Arthur Laffer has been hailed as a key player in the tax-cutting movement of the 1980s.
A noted economic adviser to former President Ronald Reagan, he theorized that lower tax rates could result in higher revenues. His "Laffer curve'' showed that boosting tax rates beyond a certain point is counterproductive for raising more tax revenue.
So it might come as a surprise to some conservatives that he's on a mission to collect more sales taxes.
On Thursday, Laffer announced results of his new study that backs federal legislation allowing states to collect sales tax from remote online retailers. If used correctly by states, he said, the Marketplace Fairness Act could be a boon to the U.S. economy, resulting in 1.5 million new jobs and an additional $563 billion in gross domestic product over the next decade. In Florida, he estimates it would create about 107,000 jobs and $34.9 billion in GDP.
"This is not a conservative or a liberal paper,'' Laffer said. "This is just economic efficiency. If you use a better tax structure, you're going to be able to get better growth, output, employment, production and tax revenues. The better tax structure would include all sales, not just those sales in brick-and-mortar operations in a state.''
The study becomes particularly relevant in Florida, where online retail giant Amazon has proposed building one or more distribution centers — and adding 3,000 jobs — as part of a deal that would require Amazon to collect sales tax on Florida purchases. Currently, only retailers with a brick-and-mortar presence in the state have to charge sales tax — a contentious rule some Florida lawmakers have tried unsuccessfully to change.
Co-authored by Laffer and Donna Arduin, the study estimates states lost more than $23 billion last year by not collecting sales tax on purchases made through online-only retailers. In Florida, that amount has been estimated at $450 million a year.
Those losses have resulted in a smaller sales tax base that stifles job creation and economic growth, especially in states like Florida with no income tax, Laffer said.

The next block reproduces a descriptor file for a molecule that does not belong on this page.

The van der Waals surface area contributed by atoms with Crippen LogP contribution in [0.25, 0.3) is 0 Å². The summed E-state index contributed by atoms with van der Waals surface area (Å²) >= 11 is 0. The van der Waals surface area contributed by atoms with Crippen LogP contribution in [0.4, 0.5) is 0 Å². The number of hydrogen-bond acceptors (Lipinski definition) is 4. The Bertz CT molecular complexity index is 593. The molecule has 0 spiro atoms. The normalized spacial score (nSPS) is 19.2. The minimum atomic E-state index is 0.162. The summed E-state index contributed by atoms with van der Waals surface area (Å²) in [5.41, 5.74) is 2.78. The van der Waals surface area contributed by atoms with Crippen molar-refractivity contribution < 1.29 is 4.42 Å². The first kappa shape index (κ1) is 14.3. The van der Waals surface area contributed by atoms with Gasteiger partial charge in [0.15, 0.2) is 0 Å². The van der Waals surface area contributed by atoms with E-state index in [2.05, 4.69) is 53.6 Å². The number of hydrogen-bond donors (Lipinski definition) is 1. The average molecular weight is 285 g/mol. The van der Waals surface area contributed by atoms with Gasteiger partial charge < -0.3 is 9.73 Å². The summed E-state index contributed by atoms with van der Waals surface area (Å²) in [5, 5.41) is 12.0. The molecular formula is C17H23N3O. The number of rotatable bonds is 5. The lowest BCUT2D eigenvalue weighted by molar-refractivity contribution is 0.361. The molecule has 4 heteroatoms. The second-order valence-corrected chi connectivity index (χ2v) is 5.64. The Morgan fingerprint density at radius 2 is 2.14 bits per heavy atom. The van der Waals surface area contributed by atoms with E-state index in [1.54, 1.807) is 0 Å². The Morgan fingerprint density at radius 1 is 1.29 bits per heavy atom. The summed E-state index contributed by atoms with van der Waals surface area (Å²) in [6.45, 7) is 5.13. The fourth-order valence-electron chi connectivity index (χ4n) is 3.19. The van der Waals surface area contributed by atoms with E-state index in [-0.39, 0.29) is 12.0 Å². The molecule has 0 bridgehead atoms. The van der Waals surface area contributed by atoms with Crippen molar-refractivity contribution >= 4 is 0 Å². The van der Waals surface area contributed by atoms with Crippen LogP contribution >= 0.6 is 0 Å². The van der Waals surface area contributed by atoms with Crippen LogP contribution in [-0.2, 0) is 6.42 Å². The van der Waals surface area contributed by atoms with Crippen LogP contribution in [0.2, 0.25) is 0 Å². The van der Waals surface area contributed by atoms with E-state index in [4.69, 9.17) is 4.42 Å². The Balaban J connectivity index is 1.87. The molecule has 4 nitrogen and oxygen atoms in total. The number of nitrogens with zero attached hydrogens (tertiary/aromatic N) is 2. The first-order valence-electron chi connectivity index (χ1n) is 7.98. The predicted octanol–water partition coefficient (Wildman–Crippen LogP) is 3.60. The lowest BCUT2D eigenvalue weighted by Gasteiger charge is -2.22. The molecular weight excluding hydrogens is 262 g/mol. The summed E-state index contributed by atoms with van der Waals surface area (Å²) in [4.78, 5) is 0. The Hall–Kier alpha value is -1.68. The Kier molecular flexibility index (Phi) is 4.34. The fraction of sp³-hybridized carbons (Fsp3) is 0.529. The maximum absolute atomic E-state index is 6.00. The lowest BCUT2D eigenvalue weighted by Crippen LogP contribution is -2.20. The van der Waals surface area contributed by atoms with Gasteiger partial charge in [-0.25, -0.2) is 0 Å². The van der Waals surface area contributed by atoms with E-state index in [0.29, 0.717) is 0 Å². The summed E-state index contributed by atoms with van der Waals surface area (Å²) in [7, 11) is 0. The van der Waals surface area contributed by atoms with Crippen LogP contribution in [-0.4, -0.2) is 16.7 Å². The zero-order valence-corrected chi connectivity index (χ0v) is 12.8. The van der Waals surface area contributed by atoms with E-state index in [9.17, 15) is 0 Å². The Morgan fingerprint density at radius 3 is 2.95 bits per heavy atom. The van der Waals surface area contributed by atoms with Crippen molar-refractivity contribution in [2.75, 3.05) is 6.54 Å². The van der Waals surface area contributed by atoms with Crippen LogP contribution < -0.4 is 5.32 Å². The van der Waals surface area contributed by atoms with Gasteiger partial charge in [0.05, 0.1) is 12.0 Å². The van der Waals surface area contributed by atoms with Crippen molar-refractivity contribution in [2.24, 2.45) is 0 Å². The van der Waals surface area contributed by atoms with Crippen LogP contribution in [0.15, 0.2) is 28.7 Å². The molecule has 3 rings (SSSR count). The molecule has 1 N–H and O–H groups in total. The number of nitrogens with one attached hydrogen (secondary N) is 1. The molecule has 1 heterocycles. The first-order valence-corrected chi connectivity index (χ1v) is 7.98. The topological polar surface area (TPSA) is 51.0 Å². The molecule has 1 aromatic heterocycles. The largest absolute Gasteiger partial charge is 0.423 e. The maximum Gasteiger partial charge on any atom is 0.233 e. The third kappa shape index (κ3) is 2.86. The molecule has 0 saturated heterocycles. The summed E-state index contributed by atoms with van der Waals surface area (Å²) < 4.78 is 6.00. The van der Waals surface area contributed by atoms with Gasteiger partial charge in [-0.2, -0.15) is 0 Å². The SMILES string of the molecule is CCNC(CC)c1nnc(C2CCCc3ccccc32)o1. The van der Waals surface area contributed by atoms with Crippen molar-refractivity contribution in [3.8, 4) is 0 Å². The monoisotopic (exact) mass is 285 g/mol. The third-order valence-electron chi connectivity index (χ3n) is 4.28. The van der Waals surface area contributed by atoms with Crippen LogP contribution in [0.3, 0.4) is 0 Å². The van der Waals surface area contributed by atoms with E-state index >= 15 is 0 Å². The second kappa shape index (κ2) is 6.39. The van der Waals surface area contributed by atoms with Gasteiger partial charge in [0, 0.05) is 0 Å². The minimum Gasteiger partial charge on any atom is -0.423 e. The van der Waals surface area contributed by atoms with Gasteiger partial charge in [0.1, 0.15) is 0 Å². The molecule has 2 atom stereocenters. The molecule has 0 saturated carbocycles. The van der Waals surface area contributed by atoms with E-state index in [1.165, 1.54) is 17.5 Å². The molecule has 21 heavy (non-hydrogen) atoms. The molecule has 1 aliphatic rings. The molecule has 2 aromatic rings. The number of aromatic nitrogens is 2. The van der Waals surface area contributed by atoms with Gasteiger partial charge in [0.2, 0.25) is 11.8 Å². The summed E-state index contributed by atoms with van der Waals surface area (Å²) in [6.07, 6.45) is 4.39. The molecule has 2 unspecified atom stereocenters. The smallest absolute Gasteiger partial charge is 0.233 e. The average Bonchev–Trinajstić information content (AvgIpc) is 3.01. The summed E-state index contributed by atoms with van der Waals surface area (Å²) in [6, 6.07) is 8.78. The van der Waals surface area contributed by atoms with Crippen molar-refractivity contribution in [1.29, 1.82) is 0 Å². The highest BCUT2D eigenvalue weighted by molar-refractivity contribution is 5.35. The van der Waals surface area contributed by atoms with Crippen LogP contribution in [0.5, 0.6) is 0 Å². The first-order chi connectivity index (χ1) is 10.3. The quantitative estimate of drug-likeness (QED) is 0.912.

And instead of cutting spending to adjust for reduced revenues, many states have raised tax rates, compounding the problem.
Laffer advocates that the 45 states with a sales tax could use the additional revenue to reduce other more burdensome taxes, like income or property tax. He characterized sales tax as the "optimal,'' most neutral tax with the least loopholes and incentives for dodging.
Opponents of the Marketplace Fairness Act, most of them fiscal conservatives, have argued that charging sales tax on Internet purchases amounts to a new tax that leads to more tax revenue and bigger government.
Supporters counter that the 1992 U.S. Supreme Court ruling allowing e-retailers to avoid sales tax across state lines came before e-commerce came into play.
"The situation has now changed dramatically and has reversed to the point where the small main street retailers are operating at a statuarily endorsed competitive disadvantage,'' said Colin Hanna of the Alliance for Main Street Fairness, a study proponent. "Putting everyone on the same plane so the same rules apply is a conservative principle of taxation.''
Laffer's study was funded by the Marketplace Fairness Coalition, a business group backing the e-commerce legislation.
Susan Thurston can be reached at firstname.lastname@example.org and (813) 225-3110.